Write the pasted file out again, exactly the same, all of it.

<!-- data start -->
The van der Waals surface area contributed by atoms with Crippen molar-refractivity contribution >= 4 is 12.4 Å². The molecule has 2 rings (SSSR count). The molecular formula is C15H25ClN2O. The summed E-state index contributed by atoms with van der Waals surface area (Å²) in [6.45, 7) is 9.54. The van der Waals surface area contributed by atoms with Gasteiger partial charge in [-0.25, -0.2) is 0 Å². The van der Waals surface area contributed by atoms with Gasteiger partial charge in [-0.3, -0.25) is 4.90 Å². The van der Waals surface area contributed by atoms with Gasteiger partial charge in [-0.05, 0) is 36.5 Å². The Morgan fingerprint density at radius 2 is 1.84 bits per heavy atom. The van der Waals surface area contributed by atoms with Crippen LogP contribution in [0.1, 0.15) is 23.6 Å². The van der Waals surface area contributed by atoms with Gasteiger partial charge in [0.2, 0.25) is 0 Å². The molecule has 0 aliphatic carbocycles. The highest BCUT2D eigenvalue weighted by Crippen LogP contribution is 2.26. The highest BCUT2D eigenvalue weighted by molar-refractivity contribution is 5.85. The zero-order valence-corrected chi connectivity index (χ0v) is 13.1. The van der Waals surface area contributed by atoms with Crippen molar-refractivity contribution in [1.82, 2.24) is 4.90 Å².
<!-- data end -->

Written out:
The van der Waals surface area contributed by atoms with Crippen molar-refractivity contribution >= 4 is 12.4 Å². The molecule has 2 rings (SSSR count). The molecular formula is C15H25ClN2O. The summed E-state index contributed by atoms with van der Waals surface area (Å²) in [6.45, 7) is 9.54. The van der Waals surface area contributed by atoms with Gasteiger partial charge in [-0.25, -0.2) is 0 Å². The van der Waals surface area contributed by atoms with Gasteiger partial charge in [-0.3, -0.25) is 4.90 Å². The van der Waals surface area contributed by atoms with Gasteiger partial charge in [-0.05, 0) is 36.5 Å². The Morgan fingerprint density at radius 2 is 1.84 bits per heavy atom. The van der Waals surface area contributed by atoms with Crippen LogP contribution in [0.1, 0.15) is 23.6 Å². The van der Waals surface area contributed by atoms with Gasteiger partial charge in [0.2, 0.25) is 0 Å². The molecule has 0 aliphatic carbocycles. The highest BCUT2D eigenvalue weighted by Crippen LogP contribution is 2.26. The highest BCUT2D eigenvalue weighted by molar-refractivity contribution is 5.85. The zero-order valence-corrected chi connectivity index (χ0v) is 13.1. The van der Waals surface area contributed by atoms with Crippen molar-refractivity contribution in [1.82, 2.24) is 4.90 Å².